Hearing Shows Flint Emergency Manager Had Ample Notice of Lead Crisis and Federal Officials Deferred to State Officials Despite Severity of Lead Contamination
WASHINGTON, DC – (RealEstateRama) — Congresswoman Eleanor Holmes Norton (D-DC) today at the second Oversight and Government Reform Committee (OGR) hearing examining the Flint lead-in-water crisis said that local, state, and federal officials failed to act on early warning signs, not unlike what happened with the District of Columbia’s lead-in-water crisis during the early 2000s.
“I wanted no part in the finger pointing between state and federal officials about who bears the most responsibility for this shameful crisis,” Norton said. “During the hearing, I pointed to a recently-passed House bill that would for the first time require the Environmental Protection Agency (EPA) to notify residents when water samples show lead levels for the highest 10% of homes tested are above 15 parts per billion, if local agencies do not notify residents. That bill was necessary because in our separation of powers government, federal officials are virtually required to refrain from addressing a matter controlled by the state, even when there is federal jurisdiction. It is clear here that water quality control was entirely in the hands of state and local officials in Michigan. However, in the case of lead contamination, the federal government should have done much more as local officials failed to intervene.”
Following the hearing, Norton released a response to her letter requesting an update from the D.C. Water and Sewer Authority (DC Water) on the status of lead levels in D.C.’s water supply. The U.S. Army Corps of Engineers was chiefly responsible for D.C.’s lead-in-water crisis during the early 2000s because they failed to add the correct anti-corrosive substance to D.C.’s water, which caused lead to leach from pipes into the water. DC Water CEO George Hawkins said that DC Water tests at the tap year round, monitors lead in the water extracted from the Potomac River, offers free lead testing to its customers, replaces lead service pipes, and conducts proactive outreach to educate D.C. residents on ways they can remove sources of lead on their property. Hawkins wrote that “DC Water collects samples from at least 100 single family homes every six months that have a partial or full lead service line.” Norton said this type of proactive testing, monitoring and community outreach should have been employed in Flint and might have prevented the crisis.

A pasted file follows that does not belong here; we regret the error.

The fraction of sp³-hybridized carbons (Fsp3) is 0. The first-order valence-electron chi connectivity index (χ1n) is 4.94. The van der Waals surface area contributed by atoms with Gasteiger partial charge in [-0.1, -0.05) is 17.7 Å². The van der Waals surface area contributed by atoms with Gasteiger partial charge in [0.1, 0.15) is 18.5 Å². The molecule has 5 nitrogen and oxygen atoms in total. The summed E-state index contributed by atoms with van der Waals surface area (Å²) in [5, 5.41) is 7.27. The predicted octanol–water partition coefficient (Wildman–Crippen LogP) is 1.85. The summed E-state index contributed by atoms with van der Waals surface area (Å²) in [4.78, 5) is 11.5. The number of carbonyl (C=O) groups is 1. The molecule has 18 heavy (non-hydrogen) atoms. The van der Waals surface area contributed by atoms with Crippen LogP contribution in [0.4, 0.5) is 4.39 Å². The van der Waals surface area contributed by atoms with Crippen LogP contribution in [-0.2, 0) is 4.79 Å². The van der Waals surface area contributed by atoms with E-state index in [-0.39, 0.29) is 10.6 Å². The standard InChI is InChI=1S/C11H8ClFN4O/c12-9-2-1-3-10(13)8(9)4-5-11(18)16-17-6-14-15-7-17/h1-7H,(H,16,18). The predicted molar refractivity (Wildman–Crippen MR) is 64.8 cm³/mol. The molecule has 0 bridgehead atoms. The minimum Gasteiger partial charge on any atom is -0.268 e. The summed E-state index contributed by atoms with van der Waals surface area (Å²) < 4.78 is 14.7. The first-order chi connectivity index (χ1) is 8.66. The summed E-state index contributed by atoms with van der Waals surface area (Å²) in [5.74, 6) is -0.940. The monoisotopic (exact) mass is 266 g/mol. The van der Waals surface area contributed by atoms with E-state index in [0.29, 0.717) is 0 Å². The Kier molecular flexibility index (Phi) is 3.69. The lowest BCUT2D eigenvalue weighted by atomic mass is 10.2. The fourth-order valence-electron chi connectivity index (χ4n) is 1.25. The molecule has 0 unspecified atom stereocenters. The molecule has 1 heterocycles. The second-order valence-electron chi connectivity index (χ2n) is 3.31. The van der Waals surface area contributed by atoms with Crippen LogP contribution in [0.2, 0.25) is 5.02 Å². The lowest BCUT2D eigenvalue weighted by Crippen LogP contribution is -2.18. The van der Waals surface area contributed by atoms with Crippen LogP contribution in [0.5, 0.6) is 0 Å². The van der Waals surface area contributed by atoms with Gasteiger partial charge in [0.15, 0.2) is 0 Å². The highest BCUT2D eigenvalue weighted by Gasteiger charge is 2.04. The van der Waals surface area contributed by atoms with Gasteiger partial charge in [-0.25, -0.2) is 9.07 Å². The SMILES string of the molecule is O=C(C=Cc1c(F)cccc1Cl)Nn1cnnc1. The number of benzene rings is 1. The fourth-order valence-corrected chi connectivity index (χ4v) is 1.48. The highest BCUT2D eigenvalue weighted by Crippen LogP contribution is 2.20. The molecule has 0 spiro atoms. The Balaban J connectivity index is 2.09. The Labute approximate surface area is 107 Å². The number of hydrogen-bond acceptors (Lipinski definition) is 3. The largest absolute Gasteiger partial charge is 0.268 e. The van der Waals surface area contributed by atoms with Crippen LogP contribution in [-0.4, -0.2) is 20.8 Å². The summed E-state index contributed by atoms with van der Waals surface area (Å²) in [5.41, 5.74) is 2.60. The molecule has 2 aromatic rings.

At the OGR hearing, Norton told Darnell Earley, who was the Emergency Manager of Flint at the time of the crisis, that Flint residents, not government officials, blew the whistle on the water crisis. Norton said it was Flint residents who reported changes to the water’s color and odor that were visible to the naked eye of anyone concerned, and complained of rashes and hair loss. Norton said Earley and other officials failed to take citizens’ reports as a sign that there was a problem with the water. Norton asked Earley why complaints about the water’s odor and color did not alert him that there were serious problems. Earley responded that he depended on the Michigan Department of Environmental Quality, which had determined the color and odor changes did not have an impact on human consumption. But Norton pointed out that Detroit Water and Sewerage Department Director Sue McCormick offered to continue supplying water to Flint until the Karegnondi Water Authority’s project was complete, and, furthermore, one of Flint’s own officials said after looking at one of the monitoring levels, “if any water is distributed from this plant in the next couple of weeks, it will be against my direction.”